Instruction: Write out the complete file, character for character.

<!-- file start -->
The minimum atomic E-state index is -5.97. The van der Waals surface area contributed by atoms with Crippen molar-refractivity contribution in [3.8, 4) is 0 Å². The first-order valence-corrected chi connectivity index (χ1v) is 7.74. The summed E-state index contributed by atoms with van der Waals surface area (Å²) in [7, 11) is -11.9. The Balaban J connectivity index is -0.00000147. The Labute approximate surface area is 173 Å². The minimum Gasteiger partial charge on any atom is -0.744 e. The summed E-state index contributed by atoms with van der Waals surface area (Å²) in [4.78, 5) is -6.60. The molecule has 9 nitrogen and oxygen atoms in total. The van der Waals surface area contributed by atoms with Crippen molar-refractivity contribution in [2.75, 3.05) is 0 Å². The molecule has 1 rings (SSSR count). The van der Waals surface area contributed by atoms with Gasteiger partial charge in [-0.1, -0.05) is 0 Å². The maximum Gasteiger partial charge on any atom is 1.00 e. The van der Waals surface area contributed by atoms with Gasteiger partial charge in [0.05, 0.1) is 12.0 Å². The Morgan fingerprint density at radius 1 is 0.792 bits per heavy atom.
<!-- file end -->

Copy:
The minimum atomic E-state index is -5.97. The van der Waals surface area contributed by atoms with Crippen molar-refractivity contribution in [3.8, 4) is 0 Å². The first-order valence-corrected chi connectivity index (χ1v) is 7.74. The summed E-state index contributed by atoms with van der Waals surface area (Å²) in [7, 11) is -11.9. The Balaban J connectivity index is -0.00000147. The Labute approximate surface area is 173 Å². The minimum Gasteiger partial charge on any atom is -0.744 e. The summed E-state index contributed by atoms with van der Waals surface area (Å²) in [4.78, 5) is -6.60. The molecule has 9 nitrogen and oxygen atoms in total. The van der Waals surface area contributed by atoms with Crippen molar-refractivity contribution in [2.75, 3.05) is 0 Å². The molecule has 1 rings (SSSR count). The van der Waals surface area contributed by atoms with Gasteiger partial charge in [-0.1, -0.05) is 0 Å². The maximum Gasteiger partial charge on any atom is 1.00 e. The van der Waals surface area contributed by atoms with Gasteiger partial charge in [0.05, 0.1) is 12.0 Å². The Morgan fingerprint density at radius 1 is 0.792 bits per heavy atom.